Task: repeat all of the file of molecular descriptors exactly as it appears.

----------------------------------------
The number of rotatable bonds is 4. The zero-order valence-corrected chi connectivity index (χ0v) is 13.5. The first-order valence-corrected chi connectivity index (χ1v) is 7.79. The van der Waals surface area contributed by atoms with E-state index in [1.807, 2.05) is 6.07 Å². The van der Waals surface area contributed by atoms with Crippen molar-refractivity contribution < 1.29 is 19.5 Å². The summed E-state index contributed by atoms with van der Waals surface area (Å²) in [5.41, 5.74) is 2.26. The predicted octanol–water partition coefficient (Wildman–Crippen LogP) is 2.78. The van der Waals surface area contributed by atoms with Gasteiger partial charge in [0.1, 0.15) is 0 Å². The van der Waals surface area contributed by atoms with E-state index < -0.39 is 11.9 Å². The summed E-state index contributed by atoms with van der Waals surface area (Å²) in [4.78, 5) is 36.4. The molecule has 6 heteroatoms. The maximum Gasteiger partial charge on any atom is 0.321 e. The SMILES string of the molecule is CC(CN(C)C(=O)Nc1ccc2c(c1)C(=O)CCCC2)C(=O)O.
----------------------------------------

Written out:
The number of rotatable bonds is 4. The zero-order valence-corrected chi connectivity index (χ0v) is 13.5. The first-order valence-corrected chi connectivity index (χ1v) is 7.79. The van der Waals surface area contributed by atoms with E-state index in [1.807, 2.05) is 6.07 Å². The van der Waals surface area contributed by atoms with Crippen molar-refractivity contribution < 1.29 is 19.5 Å². The summed E-state index contributed by atoms with van der Waals surface area (Å²) in [5.41, 5.74) is 2.26. The predicted octanol–water partition coefficient (Wildman–Crippen LogP) is 2.78. The van der Waals surface area contributed by atoms with Gasteiger partial charge in [0.1, 0.15) is 0 Å². The van der Waals surface area contributed by atoms with E-state index < -0.39 is 11.9 Å². The summed E-state index contributed by atoms with van der Waals surface area (Å²) in [4.78, 5) is 36.4. The molecule has 6 heteroatoms. The maximum Gasteiger partial charge on any atom is 0.321 e. The SMILES string of the molecule is CC(CN(C)C(=O)Nc1ccc2c(c1)C(=O)CCCC2)C(=O)O.